3. Campbell RM Jr. VEPTR: past experience and the future of VEPTR principles. Eur Spine J. 2013; 22 Suppl 2:S106-S117.
  4. Campbell RM Jr, Smith MD, Mayes TC, et al. The characteristics of thoracic insufficiency syndrome associated with fused ribs and congenital scoliosis. J Bone Joint Surg Am. 2003; 85(3):399-408.
  5. Campbell RM Jr, Smith MD, Mayes TC, et al. The effect of opening wedge thoracostomy on thoracic insufficiency syndrome associated with fused ribs and congenital scoliosis. J Bone Joint Surg Am. 2004; 86-A(8):1659-1674.
  6. El-Hawary R, Kadhim M, Vitale M, et al. VEPTR implantation to treat children with early-onset scoliosis without rib abnormalities: early results from a prospective multicenter study. J Pediatr Orthop. 2017; 37(8):e599-e605.
  7. Emans JB, Caubet JF, Ordonez CL, et al. The treatment of spine and chest wall deformities with fused ribs by expansion thoracostomy and insertion of vertical expandable prosthetic titanium rib: growth of thoracic spine and improvement of lung volumes. Spine. 2005; 30(17 Suppl):S58-68.
  8. Farley FA, Li Y, Jong N, et al. Congenital scoliosis SRS-22 outcomes in children treated with observation, surgery, and VEPTR. Spine (Phila Pa 1976). 2014; 39(22):1868-1874.
  9. Flynn JM, Emans JB, Smith JT, et al. VEPTR to treat nonsyndromic congenital scoliosis: a multicenter, mid-term follow-up study. J Pediatr Orthop. 2013; 33(7):679-684.
  10. Gadepalli SK, Hirschl RB, Tsai WC, et al. Vertical expandable prosthetic titanium rib device insertion: does it improve pulmonary function? J Pediatr Surg. 2011; 46(1):77-80.
  11. Hell AK, Campbell RM, Hefti F. The vertical expandable prosthetic titanium rib implant for the treatment of thoracic insufficiency syndrome associated with congenital and neuromuscular scoliosis in young children. J Pediatr Orthop B. 2005; 14(4):287-293.
  12. Karlin JG, Roth MK, Patil V, et al. Management of thoracic insufficiency syndrome in patients with Jarcho-Levin syndrome using VEPTRs (vertical expandable prosthetic titanium ribs). J Bone Joint Surg Am. 2014; 96(21):e181.
  13. LaGreca J, Flynn T, Cahill PJ, et al; Children’s Spine Study Group. Patients without intraoperative neuromonitoring (IONM) alerts during VEPTR implantation did not sustain neurological injury during subsequent routine expansions: A retrospective multicenter cohort study. J Pediatr Orthop. 2017; 37(8):e619-e624.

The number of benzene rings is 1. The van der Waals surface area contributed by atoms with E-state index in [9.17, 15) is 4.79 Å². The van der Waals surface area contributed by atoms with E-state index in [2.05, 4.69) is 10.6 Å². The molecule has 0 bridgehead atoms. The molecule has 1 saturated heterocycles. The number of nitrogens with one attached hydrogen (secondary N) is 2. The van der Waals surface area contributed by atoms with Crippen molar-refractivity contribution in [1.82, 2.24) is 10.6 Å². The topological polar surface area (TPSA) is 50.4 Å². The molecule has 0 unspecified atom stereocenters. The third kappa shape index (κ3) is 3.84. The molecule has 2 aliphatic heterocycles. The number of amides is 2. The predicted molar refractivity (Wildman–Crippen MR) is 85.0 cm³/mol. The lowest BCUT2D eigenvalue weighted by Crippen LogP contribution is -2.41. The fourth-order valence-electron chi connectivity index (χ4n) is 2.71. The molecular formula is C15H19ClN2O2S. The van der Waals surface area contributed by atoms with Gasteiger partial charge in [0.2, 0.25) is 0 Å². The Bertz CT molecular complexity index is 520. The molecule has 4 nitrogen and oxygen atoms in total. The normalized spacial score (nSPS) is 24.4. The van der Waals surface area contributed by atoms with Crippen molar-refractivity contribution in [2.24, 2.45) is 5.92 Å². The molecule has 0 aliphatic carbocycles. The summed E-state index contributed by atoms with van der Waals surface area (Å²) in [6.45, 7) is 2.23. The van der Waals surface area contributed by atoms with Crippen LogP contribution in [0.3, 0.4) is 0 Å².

14. Maruyama T, Takeshita K. Surgical treatment of scoliosis: a review of techniques currently applied. Scoliosis. 2008; 3:6.
  15. Motoyama EK, Deeney VF, Fine GF, et al. Effects on lung function of multiple expansion thoracoplasty in children with thoracic insufficiency syndrome: a longitudinal study. Spine. 2006; 31(3):284-290.
  16. Murphy RF, Moisan A, Kelly DM, et al. Use of vertical expandable prosthetic titanium rib (VEPTR) in the treatment of congenital scoliosis without fused ribs. J Pediatr Orthop. 2016; 36(4):329-335.
  17. Nossov SB, Curatolo E, Campbell RM, et al.; Children’s Spine Study Group. VEPTR: Are we reducing respiratory assistance requirements? J Pediatr Orthop. 2017 Apr 10. [Epub ahead of print].
  18. O'Brien A, Roth MK, Athreya H, et al. Management of thoracic insufficiency syndrome in patients with Jeune syndrome using the 70 mm radius vertical expandable prosthetic titanium rib. J Pediatr Orthop. 2015; 35(8):783-797.
  19. Waldhausen JH, Redding GJ, Song KM. Vertical expandable prosthetic titanium rib for thoracic insufficiency syndrome: a new method to treat an old problem. J Pediatr Surg. 2007; 42(1):76-80.
  20. Waldhausen JH, Redding G, White K, Song K. Complications in using the vertical expandable prosthetic titanium rib (VEPTR) in children. J Pediatr Surg. 2016; 51(11):1747-1750.
  21. White KK, Song KM, Frost N, et al. VEPTR growing rods for early-onset neuromuscular scoliosis: feasible and effective. Clin Orthop Relat Res. 2011; 469(5):1335-1341.

Government Agency, Medical Society, and Other Authoritative Publications: